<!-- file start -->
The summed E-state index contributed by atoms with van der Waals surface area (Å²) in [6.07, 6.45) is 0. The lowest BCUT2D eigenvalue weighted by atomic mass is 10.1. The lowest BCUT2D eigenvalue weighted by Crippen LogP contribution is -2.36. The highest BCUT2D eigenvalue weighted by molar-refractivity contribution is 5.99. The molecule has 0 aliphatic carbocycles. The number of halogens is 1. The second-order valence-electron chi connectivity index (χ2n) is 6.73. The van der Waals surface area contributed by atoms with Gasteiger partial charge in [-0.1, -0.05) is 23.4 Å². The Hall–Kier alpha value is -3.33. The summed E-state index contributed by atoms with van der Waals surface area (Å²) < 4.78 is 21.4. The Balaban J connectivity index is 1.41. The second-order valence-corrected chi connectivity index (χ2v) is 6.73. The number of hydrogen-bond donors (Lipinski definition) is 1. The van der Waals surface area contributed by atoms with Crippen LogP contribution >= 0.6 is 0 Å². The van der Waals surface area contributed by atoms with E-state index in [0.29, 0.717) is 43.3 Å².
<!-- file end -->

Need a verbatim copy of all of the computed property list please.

The summed E-state index contributed by atoms with van der Waals surface area (Å²) in [6.07, 6.45) is 0. The lowest BCUT2D eigenvalue weighted by atomic mass is 10.1. The lowest BCUT2D eigenvalue weighted by Crippen LogP contribution is -2.36. The highest BCUT2D eigenvalue weighted by molar-refractivity contribution is 5.99. The molecule has 0 aliphatic carbocycles. The number of halogens is 1. The second-order valence-electron chi connectivity index (χ2n) is 6.73. The van der Waals surface area contributed by atoms with Gasteiger partial charge in [-0.1, -0.05) is 23.4 Å². The Hall–Kier alpha value is -3.33. The summed E-state index contributed by atoms with van der Waals surface area (Å²) < 4.78 is 21.4. The Balaban J connectivity index is 1.41. The second-order valence-corrected chi connectivity index (χ2v) is 6.73. The number of hydrogen-bond donors (Lipinski definition) is 1. The van der Waals surface area contributed by atoms with Crippen LogP contribution >= 0.6 is 0 Å². The van der Waals surface area contributed by atoms with E-state index in [0.29, 0.717) is 43.3 Å².